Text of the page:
How such a one was strong, and such was bold,
And such was fortunate, yet each of old
Lost, lost! one moment knelled the woe of years.

XXXIV

There they stood, ranged along the hill-sides, met
To view the last of me, a living frame
For one more picture! in a sheet of flame
I saw them and I knew them all.  And yet
Dauntless the slug-horn to my lips I set,
And blew.  “Childe Roland to the Dark Tower came.”

Goose-bumps gone yet? He sees them all, recognises each of them, remembers all their strength, nobility, courage and valour, and realises that they have come to witness his death – and still ‘dauntless’, he draws up his horn, blows a final note and proclaims that he reached the dark tower. It’s a heroic moment encapsulated in a few lines, but the lines are so dense with meaning that it goes beyond a small poem into something epic, something cataclysmic – there’s also potential to read symbolically into the poem, what the journey means, what the tower signifies, and what his defiance at the end attests to (I believe, the courage of the human spirit).

Anyways, that is enough about my favourite poem – I want to hear about yours. You don’t have to justify it at all, and it can be anything, a silly ditty, a comic verse, or the Iliad of Homer. I’m interested to hear what people love, and it doesn’t have to be anything like ‘Childe Roland…’!

Thanks for reading anyway, and hope to hear from you!

If you enjoyed this article you can hear more from Joseph by following him on Twitter at josephwordsmith

You can also follow his blog.

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7 thoughts on “What’s Your Favourtie Poem?

  1. Great poem indeed Joe – I really like it too. My favourite all time poem is one you mention, Paradise Lost, which as Dr Johnson observed of its writer, John Milton,’whoever soared so high for so long?’ and then further added it wasn’t the greatest epic only because it wasn’t the first!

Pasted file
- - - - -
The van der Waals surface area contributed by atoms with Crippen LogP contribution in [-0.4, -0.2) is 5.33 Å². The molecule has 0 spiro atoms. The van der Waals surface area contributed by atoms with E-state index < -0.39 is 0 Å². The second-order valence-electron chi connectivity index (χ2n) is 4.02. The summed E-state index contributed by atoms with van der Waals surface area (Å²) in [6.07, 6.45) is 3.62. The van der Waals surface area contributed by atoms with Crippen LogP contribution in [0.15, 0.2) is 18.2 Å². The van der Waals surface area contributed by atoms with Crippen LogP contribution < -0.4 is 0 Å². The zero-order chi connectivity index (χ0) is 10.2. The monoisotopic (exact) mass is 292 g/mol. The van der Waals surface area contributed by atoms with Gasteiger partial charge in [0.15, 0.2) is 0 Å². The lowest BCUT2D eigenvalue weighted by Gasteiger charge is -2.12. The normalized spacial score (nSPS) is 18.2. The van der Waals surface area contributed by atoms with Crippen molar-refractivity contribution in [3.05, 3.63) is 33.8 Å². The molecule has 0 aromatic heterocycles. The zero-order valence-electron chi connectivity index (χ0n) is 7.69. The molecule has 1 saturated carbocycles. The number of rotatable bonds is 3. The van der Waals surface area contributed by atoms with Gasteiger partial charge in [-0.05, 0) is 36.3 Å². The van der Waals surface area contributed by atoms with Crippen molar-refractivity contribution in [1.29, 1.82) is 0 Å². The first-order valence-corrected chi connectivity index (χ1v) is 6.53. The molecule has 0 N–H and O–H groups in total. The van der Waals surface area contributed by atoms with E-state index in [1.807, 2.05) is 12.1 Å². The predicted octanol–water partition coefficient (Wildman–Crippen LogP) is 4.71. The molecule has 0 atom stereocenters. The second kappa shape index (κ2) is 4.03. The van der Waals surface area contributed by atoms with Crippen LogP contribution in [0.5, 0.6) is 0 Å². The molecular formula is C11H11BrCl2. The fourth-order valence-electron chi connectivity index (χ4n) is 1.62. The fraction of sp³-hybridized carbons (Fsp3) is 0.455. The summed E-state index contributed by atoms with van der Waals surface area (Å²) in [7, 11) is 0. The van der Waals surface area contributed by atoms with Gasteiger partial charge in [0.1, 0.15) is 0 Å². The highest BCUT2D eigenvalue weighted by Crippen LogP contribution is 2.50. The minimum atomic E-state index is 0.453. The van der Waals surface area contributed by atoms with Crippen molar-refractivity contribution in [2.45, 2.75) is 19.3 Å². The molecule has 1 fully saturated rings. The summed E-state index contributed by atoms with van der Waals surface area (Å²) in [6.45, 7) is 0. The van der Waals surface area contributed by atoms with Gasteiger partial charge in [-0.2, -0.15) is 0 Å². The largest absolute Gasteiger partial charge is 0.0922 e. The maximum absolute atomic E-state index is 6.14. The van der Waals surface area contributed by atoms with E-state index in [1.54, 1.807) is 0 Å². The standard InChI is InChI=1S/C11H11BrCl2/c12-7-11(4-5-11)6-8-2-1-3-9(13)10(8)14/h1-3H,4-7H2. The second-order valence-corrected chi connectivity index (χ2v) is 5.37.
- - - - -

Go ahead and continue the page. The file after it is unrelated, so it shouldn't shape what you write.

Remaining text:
2. Hey Joe, nice post, enjoyed the poem a lot.
    As to the audience participation part, it’s tough to pick an absolute favourite but if I was forced I’d plump for Shakespeare’s Sonnet 76. The bard at his most vulnerable and probably therefore his most accessible. He’s writing about the age old phenomenon of writers block but somehow giving an honest and fresh take on it. Probably one of the first real meta-poems as well, which every budding writer has got to love!

    Honourable mentions to “Do Not Go Gentle Into That Good Night” Dylan Thomas and “In Flanders Fields” by John McCrae also.

  3. ‘Paradise Lost’ is amazing, and Byron is my hero, but I have to nominate Lemn Sissay’s ‘Love Poem’ here! Great idea for a blog, chappy 🙂

  4. Great choices! ‘Do Not Go Gentle…’ is a fantastic ‘back-up’ choice, but Shakey’s sonnets are superbly personal, and as you say James, some really prototype stuff always going on with the Bard. Ah ‘Paradise Lost’ was very nearly my number one too, but its place got snatched! Not heard of Lemn Sissay’s ‘Love Poem’, I must look it up.

  5. Haha, great to hear from you Ollie! Not sure I’ve heard that one. I hope you’re also keeping up your own poetic efforts? St Peter’s Halls is still a lasting resonance in my memory!

    Nice choice Connor, I see Blake is becoming one of your favourites! Have you read ‘Songs of Experience’? It’s quite a brilliant anthology, though extremely weird!